A woman walks by a food stall at an open air market in Kliptown, Soweto on March 24 2020. Picture: GETTY IMAGES/AFP/MARCO LONGARI
A woman walks by a food stall at an open air market in Kliptown, Soweto on March 24 2020. Picture: GETTY IMAGES/AFP/MARCO LONGARI

Even before the announcement of the nationwide lockdown, which will shutter SA businesses for three weeks, Winny Makhombothi, owner of a small nail and beauty salon in Melville Johannesburg, had lost 90% of her clients in two weeks.

This was despite stocking up on sanitiser, cleaning products, wearing face masks and gloves and washing her hands so often they were rubbed raw. Clients were simply afraid in the face of the spreading coronavirus, and her diary emptied out.

On a particularly bad day last week she made R60, a fraction of what she needs to cover her overheads, including the salary she pays to one employee.

The salon has been in business since 2016, when Makhombothi struck out on her own and has been doing well enough to get by. “I was not making huge profit, but I was OK,” she said.

But with the virus? “It’s going to stop my living, this thing,” she told Business Day.

Makhombothi is one of the many small businesses across the country that will bear the brunt of the lockdown announced by President Cyril Ramaphosa on Monday.

Though necessary to halt the spread of the coronavirus and avert the overwhelming of the health care system, the lockdown will have a debilitating effect on an economy that had fallen into a recession by the end of 2019.  

According to information from the Small Business Institute (SBI), small businesses make up about 98.5% of the firms in SA, while formal micro, small and medium-sized firms employ 3.9-million people — 28% of all formally employed people.

SA, with unemployment at record highs of nearly 30%, cannot afford to have these firms close, and never reopen after the lockdown.

To the government’s credit, the economic support package announced by Ramaphosa carried with it clear commitments to target small firms. These included R500m to be made immediately available to assist small and medium enterprises in distress through a simplified application process.

The reality of that application process has, however, been less simple than hoped for.

After the lockdown declaration, small business development minister Khumbudzo Ntshavheni announced two facilities intended to help SMEs cope. The first is a business growth and resilience facility to support businesses that make supplies needed to support the fight of the virus — including medical and hygiene products — but also food manufacturers, to help ensure food security.

The department also gave details of an SME relief finance scheme, which will make working capital funding available to small businesses that are 100% SA-owned and employ 70% locally.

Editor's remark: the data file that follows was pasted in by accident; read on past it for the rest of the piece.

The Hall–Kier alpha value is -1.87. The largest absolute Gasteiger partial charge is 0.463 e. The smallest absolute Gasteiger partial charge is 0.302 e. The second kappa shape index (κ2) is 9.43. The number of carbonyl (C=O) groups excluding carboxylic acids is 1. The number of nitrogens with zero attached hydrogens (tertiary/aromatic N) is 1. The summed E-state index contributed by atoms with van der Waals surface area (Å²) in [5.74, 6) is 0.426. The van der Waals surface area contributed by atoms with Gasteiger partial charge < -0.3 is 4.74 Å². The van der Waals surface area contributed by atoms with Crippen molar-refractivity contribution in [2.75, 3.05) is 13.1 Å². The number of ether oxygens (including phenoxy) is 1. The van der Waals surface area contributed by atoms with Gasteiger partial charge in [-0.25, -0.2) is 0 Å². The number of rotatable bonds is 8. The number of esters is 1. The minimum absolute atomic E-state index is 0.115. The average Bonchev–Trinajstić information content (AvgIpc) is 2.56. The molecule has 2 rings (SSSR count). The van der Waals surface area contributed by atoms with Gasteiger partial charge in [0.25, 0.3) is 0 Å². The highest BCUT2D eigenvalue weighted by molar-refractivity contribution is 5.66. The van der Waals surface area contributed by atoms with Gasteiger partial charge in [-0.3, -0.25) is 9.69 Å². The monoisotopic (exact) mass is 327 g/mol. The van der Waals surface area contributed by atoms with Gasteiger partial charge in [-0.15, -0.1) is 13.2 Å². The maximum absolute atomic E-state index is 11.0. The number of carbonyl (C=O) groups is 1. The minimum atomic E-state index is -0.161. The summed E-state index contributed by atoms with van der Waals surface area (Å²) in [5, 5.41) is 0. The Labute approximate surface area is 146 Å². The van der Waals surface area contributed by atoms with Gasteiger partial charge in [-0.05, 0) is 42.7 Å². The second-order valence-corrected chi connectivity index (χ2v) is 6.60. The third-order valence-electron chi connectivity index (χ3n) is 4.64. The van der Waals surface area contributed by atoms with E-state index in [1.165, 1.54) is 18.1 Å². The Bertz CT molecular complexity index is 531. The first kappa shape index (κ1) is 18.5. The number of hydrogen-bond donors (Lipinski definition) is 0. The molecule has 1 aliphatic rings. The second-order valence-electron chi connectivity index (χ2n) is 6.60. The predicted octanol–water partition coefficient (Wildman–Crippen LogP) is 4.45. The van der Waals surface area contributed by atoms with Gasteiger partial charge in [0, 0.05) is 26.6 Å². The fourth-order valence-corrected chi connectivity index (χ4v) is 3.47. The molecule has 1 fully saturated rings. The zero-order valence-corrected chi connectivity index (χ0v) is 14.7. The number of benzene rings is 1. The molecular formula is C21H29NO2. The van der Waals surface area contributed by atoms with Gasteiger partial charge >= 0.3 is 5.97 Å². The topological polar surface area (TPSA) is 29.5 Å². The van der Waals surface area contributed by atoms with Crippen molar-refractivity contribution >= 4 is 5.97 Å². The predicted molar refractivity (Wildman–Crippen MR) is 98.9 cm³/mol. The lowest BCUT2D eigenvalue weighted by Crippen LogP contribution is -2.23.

Before the announcement, speculation swirled that this support would be available only to 51% black-owned firms. But Ntshavheni told the media that “we are supporting all small business in SA across the demographic spread of our population”. The speculation on ownership was “fake news”, she said.

She followed her comments with the statement, saying: “We will make sure that there is geographic spread and demographic spread that is representative.” The department would give priority to businesses owned by women, youth and people with disabilities

The lack of outright clarity on the qualifying criteria has prompted DA interim leader John Steenhuisen to write to Ramaphosa calling for an end to the “barrage of mixed messages on the eligibility of businesses seeking relief — particularly around the racial requirements of these businesses”.

He said fear was fuelled by a leaked document from the department outlining the support measures, which indicated that 51% black ownership would be a requirement for support

“Despite being disingenuously dismissed as ‘fake news’, this was clearly considered a requirement until recently,” said Steenhuisen in the letter.

“On the department’s website applicants are required to answer questions on shareholders, race and gender,” he said.

Steenhuisen also said comments by Ntshavheni that “demographic representivity” would be considered equated to imposing BEE requirements of funding applicants. He asked Ramaphosa to apply means-based criteria for relief assistance, starting by assisting “the most distressed businesses and work our way up the chain from there”.

To add to public frustration, the website where small businesses must register to apply for funding has been plagued by technical problems.

Makhombothi told Business Day she applied for assistance though the website initially sent several error messages before she could complete the process. But on Thursday when Business Day checked, the website was again down.

The department of small business development did not respond to requests for clarity regarding the qualification criteria or the website’s problems.

The ultimate cost of the lockdown is yet to be tallied. But SBI CEO John Dludlu said: “Now that we have taken these drastic measures to save lives, we need more drastic economic action to save the livelihoods of the 3.9-million people employed by SMEs in our country”

Makhombothi, meanwhile, has gone into lockdown to wait, in the hope that her application is successful. “What else can I do?”